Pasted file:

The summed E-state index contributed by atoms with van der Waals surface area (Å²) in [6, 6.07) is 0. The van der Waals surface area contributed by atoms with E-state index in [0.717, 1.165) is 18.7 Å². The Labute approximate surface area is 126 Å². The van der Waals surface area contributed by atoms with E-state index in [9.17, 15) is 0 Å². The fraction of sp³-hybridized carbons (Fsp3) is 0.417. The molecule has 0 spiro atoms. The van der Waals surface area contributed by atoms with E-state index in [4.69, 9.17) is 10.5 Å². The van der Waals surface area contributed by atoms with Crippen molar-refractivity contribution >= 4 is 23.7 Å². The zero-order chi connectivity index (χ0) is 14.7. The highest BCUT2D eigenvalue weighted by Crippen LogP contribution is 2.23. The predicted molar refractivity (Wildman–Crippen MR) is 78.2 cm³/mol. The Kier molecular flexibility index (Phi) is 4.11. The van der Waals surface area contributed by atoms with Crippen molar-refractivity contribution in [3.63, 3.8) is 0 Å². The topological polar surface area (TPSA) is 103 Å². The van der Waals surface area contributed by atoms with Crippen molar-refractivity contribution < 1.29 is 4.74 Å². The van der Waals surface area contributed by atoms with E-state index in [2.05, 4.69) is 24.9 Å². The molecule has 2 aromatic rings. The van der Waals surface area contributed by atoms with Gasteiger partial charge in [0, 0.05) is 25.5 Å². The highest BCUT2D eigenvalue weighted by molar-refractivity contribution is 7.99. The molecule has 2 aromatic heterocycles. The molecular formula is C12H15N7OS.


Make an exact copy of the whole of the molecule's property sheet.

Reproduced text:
The summed E-state index contributed by atoms with van der Waals surface area (Å²) in [6, 6.07) is 0. The van der Waals surface area contributed by atoms with E-state index in [0.717, 1.165) is 18.7 Å². The Labute approximate surface area is 126 Å². The van der Waals surface area contributed by atoms with E-state index in [9.17, 15) is 0 Å². The fraction of sp³-hybridized carbons (Fsp3) is 0.417. The molecule has 0 spiro atoms. The van der Waals surface area contributed by atoms with E-state index in [4.69, 9.17) is 10.5 Å². The van der Waals surface area contributed by atoms with Crippen molar-refractivity contribution >= 4 is 23.7 Å². The zero-order chi connectivity index (χ0) is 14.7. The highest BCUT2D eigenvalue weighted by Crippen LogP contribution is 2.23. The predicted molar refractivity (Wildman–Crippen MR) is 78.2 cm³/mol. The Kier molecular flexibility index (Phi) is 4.11. The van der Waals surface area contributed by atoms with Crippen molar-refractivity contribution in [3.63, 3.8) is 0 Å². The topological polar surface area (TPSA) is 103 Å². The van der Waals surface area contributed by atoms with Crippen molar-refractivity contribution < 1.29 is 4.74 Å². The van der Waals surface area contributed by atoms with E-state index in [2.05, 4.69) is 24.9 Å². The molecule has 2 aromatic rings. The van der Waals surface area contributed by atoms with Gasteiger partial charge in [0, 0.05) is 25.5 Å². The highest BCUT2D eigenvalue weighted by molar-refractivity contribution is 7.99. The molecule has 2 aromatic heterocycles. The molecular formula is C12H15N7OS.